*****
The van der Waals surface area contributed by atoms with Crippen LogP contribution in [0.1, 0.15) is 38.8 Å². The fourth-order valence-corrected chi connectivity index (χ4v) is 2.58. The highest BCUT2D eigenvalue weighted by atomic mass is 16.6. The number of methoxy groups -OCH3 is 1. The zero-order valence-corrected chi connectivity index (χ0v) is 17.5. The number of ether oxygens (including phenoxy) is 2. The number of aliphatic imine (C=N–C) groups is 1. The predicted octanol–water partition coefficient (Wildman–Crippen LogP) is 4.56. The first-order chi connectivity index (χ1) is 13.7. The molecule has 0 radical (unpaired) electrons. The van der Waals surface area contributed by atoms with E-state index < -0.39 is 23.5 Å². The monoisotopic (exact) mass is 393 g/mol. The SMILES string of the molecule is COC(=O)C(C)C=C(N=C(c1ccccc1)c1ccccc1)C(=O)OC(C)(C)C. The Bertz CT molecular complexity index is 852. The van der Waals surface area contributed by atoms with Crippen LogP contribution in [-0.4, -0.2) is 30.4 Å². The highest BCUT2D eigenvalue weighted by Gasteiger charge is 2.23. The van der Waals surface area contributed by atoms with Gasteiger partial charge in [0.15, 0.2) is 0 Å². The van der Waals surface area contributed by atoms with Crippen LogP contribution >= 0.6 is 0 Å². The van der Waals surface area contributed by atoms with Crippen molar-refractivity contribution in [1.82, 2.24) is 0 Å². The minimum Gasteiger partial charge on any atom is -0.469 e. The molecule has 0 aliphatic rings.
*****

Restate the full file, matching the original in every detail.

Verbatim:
The van der Waals surface area contributed by atoms with Crippen LogP contribution in [0.1, 0.15) is 38.8 Å². The fourth-order valence-corrected chi connectivity index (χ4v) is 2.58. The highest BCUT2D eigenvalue weighted by atomic mass is 16.6. The number of methoxy groups -OCH3 is 1. The zero-order valence-corrected chi connectivity index (χ0v) is 17.5. The number of ether oxygens (including phenoxy) is 2. The number of aliphatic imine (C=N–C) groups is 1. The predicted octanol–water partition coefficient (Wildman–Crippen LogP) is 4.56. The first-order chi connectivity index (χ1) is 13.7. The molecule has 0 radical (unpaired) electrons. The van der Waals surface area contributed by atoms with E-state index < -0.39 is 23.5 Å². The monoisotopic (exact) mass is 393 g/mol. The SMILES string of the molecule is COC(=O)C(C)C=C(N=C(c1ccccc1)c1ccccc1)C(=O)OC(C)(C)C. The Bertz CT molecular complexity index is 852. The van der Waals surface area contributed by atoms with Crippen LogP contribution in [-0.4, -0.2) is 30.4 Å². The highest BCUT2D eigenvalue weighted by Gasteiger charge is 2.23. The van der Waals surface area contributed by atoms with Gasteiger partial charge in [0.15, 0.2) is 0 Å². The van der Waals surface area contributed by atoms with Crippen LogP contribution >= 0.6 is 0 Å². The van der Waals surface area contributed by atoms with Crippen molar-refractivity contribution in [1.82, 2.24) is 0 Å². The minimum Gasteiger partial charge on any atom is -0.469 e. The molecule has 0 aliphatic rings.